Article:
Joeblade

A Starbucks Experience

My usual chain coffee establishment of choice is CaffĂ© Nero; the coffee is good enough, they sell those little praline chocolates, the premises are generally clean and the background music tends to be of a pleasing Italian theme. Essentially it’s somewhere I can go to feel like an Italian without being molested by Berlusconi.

Recently I’d been feeling like something different. Something a bit less leather and dark wood; there’s a mental image conjured up in my mind when I think of Starbucks, and I’d started craving that instead. Being surrounded by ashen-faced Suits, staring dead-eyed into their Blackberries as they staggered through the streets had left me wanting to be a hip twentysomething with a Facebook, Flickr and Twitter account to compensate for having no personality.

I wanted to sit on a goddamn sofa. I wanted to sit with a book, magazine, or some form of Apple-branded product that would allow me a civilised hour banging out shit like this while attractive, vaguely- but not threateningly-hippyish girls glanced over in my direction. I wanted to be wearing a cranberry American Apparel t-shirt that matched a pair of tomato-hued Urbanears headphones hanging around my neck, which were plugged into a (PRODUCT) RED iPod Nano clipped onto a WM. J. Mills & Co. Napthol Red flight bag. I wanted The New Pornographers to be playing, and if they weren’t available then damnit, I wanted The Decemberists instead.

So then: to Starbucks.


This was my first time in a Starbucks in, ooh, maybe seven or eight years, having concluded that it was a place to go for buckets of coffee-scented cream and sugar, though in their defence I did always miss their espresso-frosted chocolate brownies. The experience wasn’t quite what I was expecting.

The New Pornographers weren’t playing on the stereo, nor were The Decemberists. I don’t think anything was playing, or if there was, it was so unmemorable as to be inaudible. I soldiered on to see the food options, fantasising about a head-sized muffin or perhaps a baby-sized slice of carrot cake.

Sparkle Cake Pops. What the fuck?

But the food disappointed. The cakes were not so much sliced as slivered, the pastries looked exhausted and there was a bewildering array of tiny concoctions that sounded like Roald Dahl creations: Red Velvet Whoopie Pie? Sparkle Cake Pop? Nothing looked substantial or intelligible enough so I plumped for a bar of chocolate.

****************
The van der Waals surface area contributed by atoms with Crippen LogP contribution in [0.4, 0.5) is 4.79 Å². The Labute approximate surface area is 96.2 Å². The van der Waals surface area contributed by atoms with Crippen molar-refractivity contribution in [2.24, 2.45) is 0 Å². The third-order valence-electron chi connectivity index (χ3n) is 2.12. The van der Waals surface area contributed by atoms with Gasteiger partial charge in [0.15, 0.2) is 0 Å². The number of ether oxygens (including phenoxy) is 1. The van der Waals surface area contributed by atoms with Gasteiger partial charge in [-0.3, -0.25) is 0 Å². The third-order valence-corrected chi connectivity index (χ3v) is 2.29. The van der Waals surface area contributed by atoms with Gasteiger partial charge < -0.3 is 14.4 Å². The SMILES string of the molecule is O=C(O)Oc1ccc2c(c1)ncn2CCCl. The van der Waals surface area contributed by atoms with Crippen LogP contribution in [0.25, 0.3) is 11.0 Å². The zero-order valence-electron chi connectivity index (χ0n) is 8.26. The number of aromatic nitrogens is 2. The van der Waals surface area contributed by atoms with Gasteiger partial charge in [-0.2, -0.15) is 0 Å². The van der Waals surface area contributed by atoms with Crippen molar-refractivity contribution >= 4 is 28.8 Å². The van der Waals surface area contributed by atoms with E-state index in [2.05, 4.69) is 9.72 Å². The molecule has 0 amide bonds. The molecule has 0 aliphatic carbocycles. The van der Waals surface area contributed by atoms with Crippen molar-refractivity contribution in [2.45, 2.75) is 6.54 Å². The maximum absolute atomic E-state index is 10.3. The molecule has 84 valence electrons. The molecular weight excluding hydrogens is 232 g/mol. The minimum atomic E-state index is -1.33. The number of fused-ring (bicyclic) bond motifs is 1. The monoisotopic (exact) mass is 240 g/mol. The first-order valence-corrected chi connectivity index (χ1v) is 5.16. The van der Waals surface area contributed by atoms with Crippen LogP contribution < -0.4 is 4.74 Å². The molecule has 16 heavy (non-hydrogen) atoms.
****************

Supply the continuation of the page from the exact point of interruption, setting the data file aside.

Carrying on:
I stumbled over my coffee ordering because I forgot that Starbucks uses that custom sizing system. I ask for a ‘tall’ filter coffee and get a short, squat mug, chipped and stained, but as someone who is short, squat and slightly chipped and stained himself, I’m happy to be in a place that considers that to be ‘tall’.

The place was full but it wasn’t a Hipster crowd and by virtue of wearing jeans and an uncombed beard I was easily the most casually-dressed person there. In the heart of the City, naturally everyone else was in a suit, with a mobile in one hand and a sad, limp panini in the other.

This is the way the world ends

There was at least space on a sofa, only half of which was dusted with cake crumbs. Sharing my space was a besuited and beshevelled man in his ’50s, his head lolling gently as he snored into his untouched mug of tea – evidently a long day spent grinding the poor into the ground. I found a spot on the table that wasn’t already taken by dirty cups, sticky stains or food crumbs and placed my coffee down, before realising that I couldn’t lean back on the sofa and reach my mug without having to do a sit-up each time, so I fashioned a rudimentary surface out of discarded magazine inserts and carefully balanced things next to me.

An employee came to clear the table, saw an inch of cold froth sludge in every mug, remarked “Ah, not finished yet!” and walked off without them. I’m already depressed, and I haven’t even tasted the coffee.

The coffee, surprisingly, wasn’t bad. It wasn’t amazing but it was perfectly drinkable, a pleasant surprise seeing as the last time I drank Starbucks’ coffee it tasted like burnt toast scrapings. But everything else about this is wrong. Maybe I just picked a bad branch, but the whole place feels as crumpled and tired as that businessman.

I didn’t stay to finish the coffee. Even the smallest size feels like I’m drinking a pint of the stuff, and the place wasn’t making me feel like hanging around, particularly when Sleepy woke up and started forcing down his cold tea, steeling himself for a busy afternoon of repossessing people’s houses or whatever the fuck it is that people do in this neck of the woods.

I should probably have gone to Shoreditch. There’s something I never thought I’d think.

By Paul Haine, in